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senior living

Bridge the gulf between CES gadgets and the lives of the oldest old

The fork buzz at CES versus the real world of aging and older adults.  I’m staring at and trying to make sense of two documents -- one is the CES list of tech offerings that target older adults and Digital health. The second is a conference agenda of an event sponsored by the Erickson School of the University of Maryland called Look Who’s Aging – comprised of business execs and industry leaders for the market of nursing homes, assisted living and related services.  While both of these events were really about the world of consumers and what they want, what I saw is more than a ‘digital divide’ – gargantuan gulf might be more appropriate. Exhibit A: the buzzing fork was there to remind you that you are eating too fast and too much. Right. But other than the fork, in the end, each of these events would benefit from a few bridges across that gulf.

When will families demand technology in senior care?

Wireless networks – they matter in home care and assisted living.  Adult children are letting home care and assisted living organizations off the technology hook, whether it is support for high speed Internet access, wireless networks, training staff on how to support social networking with long-distance family, or whatever. How do I know this?  Let me count the ways.  My own surveys – Future of Home Care Technology 2012, publicly available material surveying CFOs about tech investments (by Leading Age), conversations at MassALFA and finally with tech companies trying to sell technology to the senior housing industry.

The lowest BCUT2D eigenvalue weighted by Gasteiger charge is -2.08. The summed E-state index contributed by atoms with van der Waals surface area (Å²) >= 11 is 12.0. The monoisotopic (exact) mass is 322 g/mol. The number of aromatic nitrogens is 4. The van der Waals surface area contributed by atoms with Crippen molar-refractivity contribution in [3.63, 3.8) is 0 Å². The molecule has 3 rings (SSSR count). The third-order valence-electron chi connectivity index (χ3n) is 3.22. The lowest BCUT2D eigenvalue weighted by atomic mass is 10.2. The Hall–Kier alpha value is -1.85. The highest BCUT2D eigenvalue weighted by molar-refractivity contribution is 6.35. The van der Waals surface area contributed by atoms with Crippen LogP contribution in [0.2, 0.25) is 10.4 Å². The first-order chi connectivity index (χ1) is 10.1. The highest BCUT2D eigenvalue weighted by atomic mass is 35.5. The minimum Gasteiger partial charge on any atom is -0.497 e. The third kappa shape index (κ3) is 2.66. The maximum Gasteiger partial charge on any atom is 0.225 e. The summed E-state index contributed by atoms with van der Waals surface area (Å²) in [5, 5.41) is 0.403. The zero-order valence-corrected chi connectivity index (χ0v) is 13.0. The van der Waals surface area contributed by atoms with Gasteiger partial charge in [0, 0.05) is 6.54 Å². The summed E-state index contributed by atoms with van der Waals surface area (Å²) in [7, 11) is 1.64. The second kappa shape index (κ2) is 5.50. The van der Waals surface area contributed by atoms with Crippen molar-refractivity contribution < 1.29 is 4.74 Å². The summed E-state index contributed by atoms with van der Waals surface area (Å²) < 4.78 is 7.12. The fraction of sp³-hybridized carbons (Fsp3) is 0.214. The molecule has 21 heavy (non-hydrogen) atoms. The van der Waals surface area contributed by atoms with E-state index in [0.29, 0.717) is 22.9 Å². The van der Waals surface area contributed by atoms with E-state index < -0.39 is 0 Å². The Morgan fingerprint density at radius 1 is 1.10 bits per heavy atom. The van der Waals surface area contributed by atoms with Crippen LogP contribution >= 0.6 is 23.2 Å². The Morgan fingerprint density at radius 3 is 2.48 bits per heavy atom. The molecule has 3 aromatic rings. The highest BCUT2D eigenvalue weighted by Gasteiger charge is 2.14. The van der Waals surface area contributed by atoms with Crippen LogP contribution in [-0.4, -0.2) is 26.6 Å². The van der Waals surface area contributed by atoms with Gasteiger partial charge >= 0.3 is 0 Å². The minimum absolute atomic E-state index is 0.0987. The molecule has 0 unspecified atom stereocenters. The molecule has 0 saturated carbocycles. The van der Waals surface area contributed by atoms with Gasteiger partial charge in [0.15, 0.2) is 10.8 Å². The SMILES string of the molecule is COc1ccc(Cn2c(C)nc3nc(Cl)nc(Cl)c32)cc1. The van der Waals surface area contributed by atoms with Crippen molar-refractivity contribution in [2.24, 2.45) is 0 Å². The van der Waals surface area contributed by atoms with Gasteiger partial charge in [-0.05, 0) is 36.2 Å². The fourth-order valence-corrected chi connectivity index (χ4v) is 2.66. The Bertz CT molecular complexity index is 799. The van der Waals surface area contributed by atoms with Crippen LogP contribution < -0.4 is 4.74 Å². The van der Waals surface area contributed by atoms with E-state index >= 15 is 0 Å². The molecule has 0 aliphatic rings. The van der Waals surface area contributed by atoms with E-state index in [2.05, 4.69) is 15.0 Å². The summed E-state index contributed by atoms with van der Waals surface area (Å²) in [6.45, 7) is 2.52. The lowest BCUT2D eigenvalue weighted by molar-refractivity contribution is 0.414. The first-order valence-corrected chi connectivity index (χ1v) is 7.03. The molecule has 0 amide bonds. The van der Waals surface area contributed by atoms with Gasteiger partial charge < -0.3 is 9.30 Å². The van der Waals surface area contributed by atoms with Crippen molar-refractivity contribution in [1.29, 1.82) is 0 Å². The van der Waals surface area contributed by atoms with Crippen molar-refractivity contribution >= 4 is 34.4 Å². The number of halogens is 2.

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The fine line between tech-enabled process and fraud

Smart phone plans: a super-sized way for carriers to make a buck.  McDonald’s now has to tell you the calories in a Big Mac, but Verizon and AT&T don’t need to warn you that watching videos on your phone will suck up the monthly minutes on your data plan faster than a vacuum cleaner picks up dirt. So while only 11 percent of the 65+ have smart phones, they are part of the 50% of households that have one or some.  Instead of being told upload-download speeds, storage capacity on the phone, and how to video conference the whole family in, how about giving you a WARNING sheet that shows price equivalents (like calories) of the various activities you think you want -- and how these activities fit into or drive up charges beyond your data plan? How about handing you a sheet that outlines all hidden costs? If that doesn’t make you blink, then ask what percentage of customers exceed these plans and what the average monthly bill is for customers with the type of phone you're considering?  And if that data doesn’t make you blink, you obviously can afford to both buy dinner and own the phone.

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